Bizarre Role-Playing Trend: Soothing or Creepy?
Our brains are really, really weird. Once, I knew a guy who had synesthesia (the ability to taste or hear something when shown an image or a color) and I thought that was out of this world. I kept showing him different pictures of Lady Gaga and asking what he was tasting (Taco Bell, lemon tart, and Milky Way). But the brain fun doesn’t stop there. Apparently, there’s this quasi-newly discovered neurological phenomenon, and it’s been sort of popular in certain internet k-hole communities.
This strange brain sensation is called Autonomous Sensory Meridian Response, or ASMR. It’s “characterized as a distinct, pleasurable tingling sensation in the head, scalp, or peripheral regions of the body in response to visual, auditory, olfactory, and/or cognitive stimuli.” If you’re like me, and didn’t absorb that sentence right away because WHAT-THE-HELL, check this video out. You get the richest experience with some good headphones. It starts out with this soft-spoken man asking you if you would like your face painted. Skip to 1:43; that’s when he starts brushing the camera with his paintbrush.
I literally had goosebumps. But I felt kind of calm at the same time. Is this a good feeling, or a bad feeling? His voice is so soothing! But he’s talking to a camera and painting a rainbow on an imaginary face! I don’t know how I feel. Relaxed? Confused? Both? Basically, this whole thing is like Bob Ross painting your face.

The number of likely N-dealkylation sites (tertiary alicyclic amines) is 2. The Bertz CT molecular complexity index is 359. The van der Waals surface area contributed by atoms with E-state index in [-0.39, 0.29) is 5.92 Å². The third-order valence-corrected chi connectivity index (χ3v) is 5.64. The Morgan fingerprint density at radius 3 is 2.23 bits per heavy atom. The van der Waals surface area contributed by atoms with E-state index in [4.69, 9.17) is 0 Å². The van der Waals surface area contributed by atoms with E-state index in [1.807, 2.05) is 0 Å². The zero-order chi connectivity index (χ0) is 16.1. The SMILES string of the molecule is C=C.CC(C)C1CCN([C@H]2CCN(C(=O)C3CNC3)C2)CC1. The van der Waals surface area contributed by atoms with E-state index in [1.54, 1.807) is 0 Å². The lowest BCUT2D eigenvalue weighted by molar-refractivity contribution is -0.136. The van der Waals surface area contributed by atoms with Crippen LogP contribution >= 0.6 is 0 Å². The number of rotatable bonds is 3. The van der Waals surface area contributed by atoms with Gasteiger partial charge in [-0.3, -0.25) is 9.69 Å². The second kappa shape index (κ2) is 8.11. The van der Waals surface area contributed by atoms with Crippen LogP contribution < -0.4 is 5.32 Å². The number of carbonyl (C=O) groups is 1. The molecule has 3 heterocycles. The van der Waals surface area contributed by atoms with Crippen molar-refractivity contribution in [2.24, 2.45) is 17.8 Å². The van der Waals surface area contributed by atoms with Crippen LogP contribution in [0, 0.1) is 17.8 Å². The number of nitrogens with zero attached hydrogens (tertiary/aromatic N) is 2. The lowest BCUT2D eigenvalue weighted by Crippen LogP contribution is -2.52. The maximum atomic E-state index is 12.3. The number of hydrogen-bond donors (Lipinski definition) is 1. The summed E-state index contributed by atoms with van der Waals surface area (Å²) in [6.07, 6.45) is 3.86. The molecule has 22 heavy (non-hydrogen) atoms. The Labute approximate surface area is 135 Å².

ASMR surfaced in 2008 on discussion boards, like Yahoo’s “Society of Sensationalists” and blogs such as “The Unnamed Feeling” in 2010. These communities discussed the feelings they experienced under certain conditions and shared ideas to provoke and enhance these feelings. Other names for ASMR include: “brain orgasm,” “brain massage,” “spine tingle,” and my personal favorite, “braingasm,” which is something I personally get while reading Jonathan Franzen, but to each his own.
So, what you watched above is ASMR role-playing. There are a ton of YouTube recordings of people whispering, pretending to give hair-cuts, applying make-up, and cleaning ears. For many, this supposedly relieves insomnia, anxiety, and panic attacks. People have debated whether this role-playing is subconsciously sensual, but according to Ohio State University’s music professor, David Huron, ASMR is much like grooming your partner in order to bond. It’s meant to be calming.
Here is another example of ASMR. This one features a girl giving her viewer a make-over.
Scientists are inconclusive about ASMR, and many are skeptical. The YouTube hits say otherwise though. Some psychiatrists support the legitimacy of ASRM and compare it to meditation; the soft-spoken videos help calm the anxious parts of our brains. However, some sleep specialists advise not to get hooked on ASMR and insist it “may become a habit similar to using a white noise machine or a baby using a pacifier for falling asleep.” But what’s more dangerous: Ambien or a nice lady whispering while giving you a pretend make-over?
What do you think, guys? Do you feel more relaxed or are you just straight up creeped out? I gave it a shot, but I think I’ll stick with yoga.